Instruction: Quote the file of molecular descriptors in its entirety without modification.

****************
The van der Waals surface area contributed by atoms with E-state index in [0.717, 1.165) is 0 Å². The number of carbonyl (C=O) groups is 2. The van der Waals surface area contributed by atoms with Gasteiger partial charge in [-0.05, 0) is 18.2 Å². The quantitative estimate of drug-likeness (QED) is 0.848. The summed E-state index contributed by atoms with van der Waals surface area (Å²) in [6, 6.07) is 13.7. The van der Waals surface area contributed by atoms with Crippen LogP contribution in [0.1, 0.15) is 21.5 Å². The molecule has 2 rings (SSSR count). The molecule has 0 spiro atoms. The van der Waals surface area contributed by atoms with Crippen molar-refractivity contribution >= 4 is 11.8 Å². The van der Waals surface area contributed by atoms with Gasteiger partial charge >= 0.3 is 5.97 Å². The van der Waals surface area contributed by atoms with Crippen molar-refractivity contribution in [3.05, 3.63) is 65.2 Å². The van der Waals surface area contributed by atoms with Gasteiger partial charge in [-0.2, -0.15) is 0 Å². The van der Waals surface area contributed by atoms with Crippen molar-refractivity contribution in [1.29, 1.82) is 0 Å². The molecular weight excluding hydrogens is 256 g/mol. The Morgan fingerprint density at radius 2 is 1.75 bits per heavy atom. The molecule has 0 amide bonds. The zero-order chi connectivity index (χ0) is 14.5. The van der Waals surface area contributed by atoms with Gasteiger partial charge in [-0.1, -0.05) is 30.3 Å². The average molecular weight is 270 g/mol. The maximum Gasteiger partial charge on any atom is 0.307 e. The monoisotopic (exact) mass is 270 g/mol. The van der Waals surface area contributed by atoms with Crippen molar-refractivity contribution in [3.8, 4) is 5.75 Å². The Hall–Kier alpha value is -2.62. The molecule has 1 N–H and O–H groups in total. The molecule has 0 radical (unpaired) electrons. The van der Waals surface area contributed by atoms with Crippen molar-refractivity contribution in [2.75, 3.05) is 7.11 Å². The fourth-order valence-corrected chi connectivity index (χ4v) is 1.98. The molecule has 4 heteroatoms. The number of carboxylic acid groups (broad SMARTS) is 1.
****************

The van der Waals surface area contributed by atoms with E-state index in [0.717, 1.165) is 0 Å². The number of carbonyl (C=O) groups is 2. The van der Waals surface area contributed by atoms with Gasteiger partial charge in [-0.05, 0) is 18.2 Å². The quantitative estimate of drug-likeness (QED) is 0.848. The summed E-state index contributed by atoms with van der Waals surface area (Å²) in [6, 6.07) is 13.7. The van der Waals surface area contributed by atoms with Crippen LogP contribution in [0.1, 0.15) is 21.5 Å². The molecule has 2 rings (SSSR count). The molecule has 0 spiro atoms. The van der Waals surface area contributed by atoms with Crippen molar-refractivity contribution >= 4 is 11.8 Å². The van der Waals surface area contributed by atoms with Gasteiger partial charge >= 0.3 is 5.97 Å². The van der Waals surface area contributed by atoms with Crippen molar-refractivity contribution in [3.05, 3.63) is 65.2 Å². The van der Waals surface area contributed by atoms with Gasteiger partial charge in [-0.2, -0.15) is 0 Å². The van der Waals surface area contributed by atoms with Crippen molar-refractivity contribution in [1.29, 1.82) is 0 Å². The molecular weight excluding hydrogens is 256 g/mol. The Morgan fingerprint density at radius 2 is 1.75 bits per heavy atom. The molecule has 0 amide bonds. The zero-order chi connectivity index (χ0) is 14.5. The van der Waals surface area contributed by atoms with Gasteiger partial charge in [-0.1, -0.05) is 30.3 Å². The average molecular weight is 270 g/mol. The maximum Gasteiger partial charge on any atom is 0.307 e. The monoisotopic (exact) mass is 270 g/mol. The van der Waals surface area contributed by atoms with Crippen molar-refractivity contribution in [3.8, 4) is 5.75 Å². The Hall–Kier alpha value is -2.62. The molecule has 1 N–H and O–H groups in total. The molecule has 0 radical (unpaired) electrons. The van der Waals surface area contributed by atoms with Crippen molar-refractivity contribution in [2.75, 3.05) is 7.11 Å². The fourth-order valence-corrected chi connectivity index (χ4v) is 1.98. The molecule has 4 heteroatoms. The number of carboxylic acid groups (broad SMARTS) is 1.